Tyler Francke’s new novel “Reoriented” tackles the most divisive issue facing modern Christianity: homosexuality. Through the fictional story of a gay student at a Christian college, Francke offers an engaging and thought-provoking exploration of “faith, scripture and sexual identity.”
“Reoriented” opens with a suicide-in-progress, thus framing the story in terms of the potentially disastrous consequences of Christianity’s failure to responsibly engage with issues of sexuality. And though the rest of the story isn’t as heart-wrenchingly dramatic, it nevertheless compellingly grapples with the relevant sides of the debate. Francke’s cast of characters capably represent a variety of positions and understandings on the issue of homosexuality, and through their eyes we are shown the challenges and motivations of these diverse viewpoints.
Francke avoids easy answers; this novel is an invitation to think about our positions and presuppositions and to carefully consider the consequences of our beliefs. It’s a starting point, not an ending. At times, I found that lack of theological decisiveness frustrating, but the ambiguity is an honest reflection of Francke’s own uncertainty about the issue. Though Francke is ultimately unwilling to take a definitive doctrinal stand on homosexuality, he makes it abundantly clear that Christians are called to love, not hate, and that when we marginalize, exclude and persecute LGBT people, we are going against the very heart of the gospel message.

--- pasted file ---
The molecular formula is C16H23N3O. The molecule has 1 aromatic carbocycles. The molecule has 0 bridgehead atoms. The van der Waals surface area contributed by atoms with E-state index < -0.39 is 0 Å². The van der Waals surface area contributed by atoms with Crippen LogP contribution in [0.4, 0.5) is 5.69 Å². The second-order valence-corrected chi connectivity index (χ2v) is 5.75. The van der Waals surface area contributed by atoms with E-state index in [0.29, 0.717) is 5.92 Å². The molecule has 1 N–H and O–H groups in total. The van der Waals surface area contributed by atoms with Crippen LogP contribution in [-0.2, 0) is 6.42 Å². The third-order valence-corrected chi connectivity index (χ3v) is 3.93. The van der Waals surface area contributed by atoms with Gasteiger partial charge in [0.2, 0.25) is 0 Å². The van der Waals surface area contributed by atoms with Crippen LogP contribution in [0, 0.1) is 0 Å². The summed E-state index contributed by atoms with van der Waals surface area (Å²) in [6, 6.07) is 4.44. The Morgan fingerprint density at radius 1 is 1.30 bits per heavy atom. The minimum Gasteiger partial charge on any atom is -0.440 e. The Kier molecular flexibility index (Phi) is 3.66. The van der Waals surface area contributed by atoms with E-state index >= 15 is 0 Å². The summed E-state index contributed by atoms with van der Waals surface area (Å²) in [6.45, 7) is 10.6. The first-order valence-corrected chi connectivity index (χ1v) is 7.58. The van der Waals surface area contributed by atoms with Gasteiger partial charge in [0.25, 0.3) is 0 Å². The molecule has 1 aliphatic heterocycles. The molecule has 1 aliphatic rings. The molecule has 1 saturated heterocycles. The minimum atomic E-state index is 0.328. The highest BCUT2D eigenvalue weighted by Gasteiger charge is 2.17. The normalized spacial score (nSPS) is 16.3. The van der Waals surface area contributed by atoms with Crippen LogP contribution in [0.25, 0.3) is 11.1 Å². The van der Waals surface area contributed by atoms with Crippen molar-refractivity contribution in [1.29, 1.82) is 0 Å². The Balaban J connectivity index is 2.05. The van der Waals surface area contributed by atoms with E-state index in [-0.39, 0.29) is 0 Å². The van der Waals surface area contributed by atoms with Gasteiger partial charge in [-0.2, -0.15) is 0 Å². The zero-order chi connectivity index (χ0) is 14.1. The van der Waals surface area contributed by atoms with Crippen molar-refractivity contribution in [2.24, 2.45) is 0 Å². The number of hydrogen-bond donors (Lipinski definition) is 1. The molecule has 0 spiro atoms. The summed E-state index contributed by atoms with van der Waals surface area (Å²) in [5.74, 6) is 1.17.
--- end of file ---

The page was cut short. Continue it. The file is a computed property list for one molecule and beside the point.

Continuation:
Perhaps because this is essentially a didactic novel, I never felt fully engaged by the story. This is issue-driven fiction in which aesthetic and literary sensibilities are necessarily sacrificed for thematic fidelity. The novel gently guides the reader toward engaging the relevant questions, rather than trusting us to tease our own meaning out of a more opaque narrative. This isn’t necessarily a fault, so much as it is an inherent characteristic of this type of fiction.
“Reoriented” won’t win the war for Christian acceptance of LGBT people, but it does add an important voice to that on-going struggle. Books like Matthew Vines’s “God and the Gay Christian,” Justin Lee’s “Torn” and John Shore’s “UNFAIR” each engage the issue of Christianity and homosexuality in their own way, and Francke’s fiction offers a valuable and unique entry point into the discussion.